Another hint of the quality of the information is found when, without blinking, the report notes that 13 per cent of illegal purchasers said they would increase their illegal purchases if laws went ahead (as they have) to require retailers to cover pack displays. Try and figure that one out.
The amateurishness of this report is jaw-dropping. If a student was to hand in an assignment of this standard, I would fail it badly. That BAT was prepared to actually release this nonsense speaks volumes about its public affairs quality control. As far back as 1994, an Australian executive search firm told the Financial Review, “I don't think there's any doubt that it's harder to get enthusiasm for tobacco companies. There is a trend. If you have 10 qualified candidates and you tell them it's a tobacco company, five might say they don't want the job.” Sixteen years later it looks as though the odds may have lengthened considerably.
Hong Kong, China (HK) went for more than eight years without increasing tobacco tax, partly because its thriving economy simply did not need the extra revenue, but undoubtedly also partly due to intensive and persistent lobbying by tobacco interests. When at last a rise was announced last year, it must have come as a nasty shock to the industry—it was 50 per cent (see Hong Kong, China: tax rise at last. Tobacco Control 2009;18:164–5). The big tobacco companies then hiked up the price to counteract the loss of profits from the large decrease in duty-paid sales they knew would result.
Nevertheless, tobacco companies saw a red warning light and in January this year, about a month before the annual budget announcements, a rash of pro-tobacco public relations stunts began to appear in news media. Some could not be traced with certainty, but others were the work of a previously little-noticed foundation called the Lion Rock Institute, whose mission includes supporting ‘libertarian’ free trade and protecting the people of HK from ‘creeping socialism’. Lion Rock, purportedly independent, has acknowledged that it is ‘supported’ by funding from the Atlas Economic Research Foundation of the USA, a free-market think tank which supports country level institutes like Lion Rock in many countries around the world. Atlas has acknowledged substantial tobacco industry funding.
Lion Rock's case for HK's finance minister not to put up tax again was expressed in a policy paper entitled, ‘Failed tobacco tax sees hopes go up in smoke’, purportedly based on official data. It was written or at least defended by a member of staff apparently barely out of college, but willing to debate with experts with considerable knowledge of the local tobacco tax situation. It appeared in The Standard, a tobacco-friendly daily newspaper owned by a local tobacco company boss, and on Lion Rock's website. Its main points were repeatedly regurgitated in various media, including radio appearances. One of these was on an English language radio programme moderated by none other than the young staff person's boss at Lion Rock. Despite numerous requests, Lion Rock did not respond to requests that it confirm whether tobacco industry funding was taken for the work in question.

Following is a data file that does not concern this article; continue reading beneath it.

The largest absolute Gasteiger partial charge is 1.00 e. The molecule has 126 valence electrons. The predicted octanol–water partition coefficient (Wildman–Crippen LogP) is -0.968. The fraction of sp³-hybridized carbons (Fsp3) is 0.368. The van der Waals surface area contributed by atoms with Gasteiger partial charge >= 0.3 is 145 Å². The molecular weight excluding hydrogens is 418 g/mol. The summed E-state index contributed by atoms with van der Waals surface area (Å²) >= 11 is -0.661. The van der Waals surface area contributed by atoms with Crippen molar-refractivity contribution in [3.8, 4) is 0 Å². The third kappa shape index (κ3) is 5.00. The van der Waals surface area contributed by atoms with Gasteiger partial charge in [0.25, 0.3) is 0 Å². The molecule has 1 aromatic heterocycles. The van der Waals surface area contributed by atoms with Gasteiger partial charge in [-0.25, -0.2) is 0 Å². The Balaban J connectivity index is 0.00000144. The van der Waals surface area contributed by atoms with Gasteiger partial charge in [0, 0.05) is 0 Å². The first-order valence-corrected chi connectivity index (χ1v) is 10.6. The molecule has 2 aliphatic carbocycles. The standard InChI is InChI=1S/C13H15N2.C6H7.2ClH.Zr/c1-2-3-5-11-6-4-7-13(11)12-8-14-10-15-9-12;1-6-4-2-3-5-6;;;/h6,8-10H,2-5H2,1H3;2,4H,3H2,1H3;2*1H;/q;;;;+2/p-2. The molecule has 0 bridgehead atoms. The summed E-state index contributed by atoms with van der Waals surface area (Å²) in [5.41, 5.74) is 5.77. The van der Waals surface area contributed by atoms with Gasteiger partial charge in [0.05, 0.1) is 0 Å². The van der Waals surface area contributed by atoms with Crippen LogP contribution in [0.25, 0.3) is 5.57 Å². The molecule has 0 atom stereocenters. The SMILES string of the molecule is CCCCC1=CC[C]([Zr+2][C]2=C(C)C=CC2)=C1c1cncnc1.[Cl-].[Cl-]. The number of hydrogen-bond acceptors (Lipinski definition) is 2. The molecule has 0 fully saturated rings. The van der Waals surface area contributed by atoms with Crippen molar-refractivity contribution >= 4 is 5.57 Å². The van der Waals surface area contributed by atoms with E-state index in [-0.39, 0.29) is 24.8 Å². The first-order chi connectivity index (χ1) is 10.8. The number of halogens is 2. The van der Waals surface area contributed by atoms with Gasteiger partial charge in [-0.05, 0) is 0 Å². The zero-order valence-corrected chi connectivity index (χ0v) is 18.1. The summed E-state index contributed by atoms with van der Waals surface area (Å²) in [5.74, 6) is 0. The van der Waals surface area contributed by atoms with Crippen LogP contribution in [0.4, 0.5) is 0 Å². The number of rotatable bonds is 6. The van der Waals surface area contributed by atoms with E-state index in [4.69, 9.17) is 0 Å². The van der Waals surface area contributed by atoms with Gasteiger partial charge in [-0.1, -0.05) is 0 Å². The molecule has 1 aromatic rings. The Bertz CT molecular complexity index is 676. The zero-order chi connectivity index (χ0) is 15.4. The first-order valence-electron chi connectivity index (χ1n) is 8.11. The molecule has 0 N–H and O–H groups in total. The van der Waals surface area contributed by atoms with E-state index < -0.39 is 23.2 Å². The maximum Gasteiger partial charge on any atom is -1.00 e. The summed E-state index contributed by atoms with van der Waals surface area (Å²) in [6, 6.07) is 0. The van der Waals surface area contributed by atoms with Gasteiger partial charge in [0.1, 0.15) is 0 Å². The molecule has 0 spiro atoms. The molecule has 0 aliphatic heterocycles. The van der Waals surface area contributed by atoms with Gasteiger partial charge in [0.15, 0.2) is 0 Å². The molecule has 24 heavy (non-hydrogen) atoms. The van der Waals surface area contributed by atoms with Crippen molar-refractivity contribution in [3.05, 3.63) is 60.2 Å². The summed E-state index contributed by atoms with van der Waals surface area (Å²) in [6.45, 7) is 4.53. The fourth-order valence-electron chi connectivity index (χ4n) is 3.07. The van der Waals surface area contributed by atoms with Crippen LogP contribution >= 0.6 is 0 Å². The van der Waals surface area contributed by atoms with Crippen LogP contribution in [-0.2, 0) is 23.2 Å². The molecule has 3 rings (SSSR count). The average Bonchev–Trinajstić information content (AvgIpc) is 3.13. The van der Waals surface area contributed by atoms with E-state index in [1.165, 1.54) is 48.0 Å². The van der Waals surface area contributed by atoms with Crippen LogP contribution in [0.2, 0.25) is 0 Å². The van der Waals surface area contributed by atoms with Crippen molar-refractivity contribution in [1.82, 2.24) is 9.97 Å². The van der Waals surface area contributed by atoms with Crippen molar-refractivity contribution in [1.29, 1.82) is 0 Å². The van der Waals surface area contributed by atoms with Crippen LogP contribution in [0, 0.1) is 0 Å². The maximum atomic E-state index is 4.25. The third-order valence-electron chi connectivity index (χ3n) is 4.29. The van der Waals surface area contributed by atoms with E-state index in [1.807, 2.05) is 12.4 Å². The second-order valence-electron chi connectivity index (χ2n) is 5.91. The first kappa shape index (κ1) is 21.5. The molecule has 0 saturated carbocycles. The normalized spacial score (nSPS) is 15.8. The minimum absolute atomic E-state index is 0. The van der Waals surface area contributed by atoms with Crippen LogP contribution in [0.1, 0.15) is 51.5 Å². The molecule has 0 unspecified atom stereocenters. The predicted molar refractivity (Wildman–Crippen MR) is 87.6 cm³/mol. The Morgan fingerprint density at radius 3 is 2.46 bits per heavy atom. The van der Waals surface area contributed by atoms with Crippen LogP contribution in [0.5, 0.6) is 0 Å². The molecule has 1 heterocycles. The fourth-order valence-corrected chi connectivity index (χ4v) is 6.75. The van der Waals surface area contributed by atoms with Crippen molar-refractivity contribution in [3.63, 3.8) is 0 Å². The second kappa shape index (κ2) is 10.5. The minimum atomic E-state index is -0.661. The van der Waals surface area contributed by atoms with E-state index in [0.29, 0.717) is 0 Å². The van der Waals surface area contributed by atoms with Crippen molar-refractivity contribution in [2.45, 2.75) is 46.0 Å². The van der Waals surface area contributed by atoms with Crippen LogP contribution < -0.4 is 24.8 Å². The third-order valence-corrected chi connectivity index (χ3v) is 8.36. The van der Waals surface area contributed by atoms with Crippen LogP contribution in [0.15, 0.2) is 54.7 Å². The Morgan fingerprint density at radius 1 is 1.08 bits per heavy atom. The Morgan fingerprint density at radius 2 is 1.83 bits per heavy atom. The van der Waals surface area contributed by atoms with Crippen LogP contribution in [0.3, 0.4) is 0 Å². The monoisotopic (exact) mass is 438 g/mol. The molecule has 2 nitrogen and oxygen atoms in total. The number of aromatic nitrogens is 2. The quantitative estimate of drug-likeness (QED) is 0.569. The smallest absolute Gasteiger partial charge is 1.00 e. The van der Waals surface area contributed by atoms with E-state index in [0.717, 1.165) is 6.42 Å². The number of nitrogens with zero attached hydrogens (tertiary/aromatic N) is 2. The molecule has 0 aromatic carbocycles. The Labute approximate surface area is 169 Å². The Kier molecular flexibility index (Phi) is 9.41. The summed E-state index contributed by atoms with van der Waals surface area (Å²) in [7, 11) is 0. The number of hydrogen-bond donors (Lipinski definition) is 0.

Perhaps more serious were the many newspaper articles pegged on Lion Rock's paper, all of them virtually presenting a certainty that the finance minister could not possibly raise tax again, as last year's 50 per cent rise had been a disaster in terms of increasing the sales of smuggled cigarettes and denting revenue. Many articles either reported or inferred that duty-paid cigarette sales were up, not down; and some even took a hand in it themselves, no doubt aided by tobacco-friendly public relations nonsense, including concerns that the increasing numbers of smokers forced to buy counterfeit cigarettes may be exposing themselves to even more damage than from legitimate products. One even wrote that laboratory tests showed Chinese counterfeit cigarettes, in addition to higher nicotine and carbon monoxide than brand name cigarettes, ‘contain impurities that include insect eggs and human faeces.’
It must have been obvious from the start to the very people that the report was trying to influence that it was, quite simply, rubbish. The HK government learned some years ago that increased smuggling requires increased enforcement. As a result, there have been significantly more customs officers deployed to tobacco anti-smuggling work, resulting in increased numbers of smuggling cases and arrests—but the quantities being seized have been falling. So the total number of cigarettes seized has not risen since last year, but fallen significantly. In the words of a departmental official, “Evidently, our stringent enforcement has cornered the culprits to scale down their operation.”